Now when Binyam was arrested, he was from Britain and he knew his rights, so when they started interrogating him, he said he wasn’t going to talk to them. So they start applying the third degree. Finally, under torture, he admits that he does indeed know how to make a nuclear bomb, and they get all excited and they really start abusing him then. And he tells them about a video he saw one time, and this is true, right? This is all corroborated now. Well, he said, “What you do is you take uranium 239 and 235, you put it in a bucket and you swing it around your head for 45 minutes and that acts as a centrifuge and divides up the uranium into the weapons-grade uranium and the other. Then when you’ve got it all, you mustn’t have all your uranium in one bucket. Then you’ve got your weapons-grade uranium and you’ve then got a nuclear bomb.” Well, this was a spoof written by someone in 1975 in Florida. I tracked the woman down, and she was horrified that Binyam had been tortured to admit that he had read this. But what’s slightly more horrifying is John Ashcroft, then attorney general of the United States, broke off his visit to Moscow to boast that they had just solved a nuclear threat when they got this out of Binyam Mohamed. They then sent Binyam to Morocco to get more information out of him, where they took a razor blade to his genitals and also did other horrible things. And of course it was all total, total nonsense, and yet they panicked the American people by pretending that this was something true. And what worries me is I think people like Ashcroft really believed it. And it’s far, far more dangerous that people look you in the eye and say they believe that stuff than when they’re really corrupt, because, you know, frankly, they were just idiotic.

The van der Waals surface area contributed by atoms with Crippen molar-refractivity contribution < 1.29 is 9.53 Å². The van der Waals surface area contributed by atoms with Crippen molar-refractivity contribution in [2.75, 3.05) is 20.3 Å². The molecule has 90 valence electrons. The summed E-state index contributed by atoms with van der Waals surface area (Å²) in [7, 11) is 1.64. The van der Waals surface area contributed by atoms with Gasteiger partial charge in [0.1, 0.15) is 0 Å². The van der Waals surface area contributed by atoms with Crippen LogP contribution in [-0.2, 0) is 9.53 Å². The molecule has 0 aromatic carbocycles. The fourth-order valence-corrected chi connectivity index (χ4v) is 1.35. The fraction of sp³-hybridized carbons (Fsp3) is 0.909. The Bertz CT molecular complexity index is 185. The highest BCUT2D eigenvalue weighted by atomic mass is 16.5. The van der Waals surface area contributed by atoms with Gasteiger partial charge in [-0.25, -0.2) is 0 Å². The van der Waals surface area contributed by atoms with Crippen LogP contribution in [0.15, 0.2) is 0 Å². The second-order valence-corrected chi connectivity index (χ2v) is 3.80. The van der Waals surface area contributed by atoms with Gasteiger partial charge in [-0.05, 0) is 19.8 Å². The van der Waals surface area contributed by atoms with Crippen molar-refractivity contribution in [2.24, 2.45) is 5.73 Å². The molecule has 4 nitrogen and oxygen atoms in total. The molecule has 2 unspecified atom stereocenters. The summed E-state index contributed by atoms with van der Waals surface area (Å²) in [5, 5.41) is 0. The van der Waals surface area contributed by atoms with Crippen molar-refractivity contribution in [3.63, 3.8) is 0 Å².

Scott Horton: Well, yeah, and, you know, in that case, that was the one where poor Binyam, they tortured him into this nuclear scare, he included Jose Padilla in on it, and this was the excuse, for here was American citizen arrested on American soil by civilian FBI police, not the military, but then was turned over to the military and the CIA to be tortured for two years before Bush finally indicted him, and –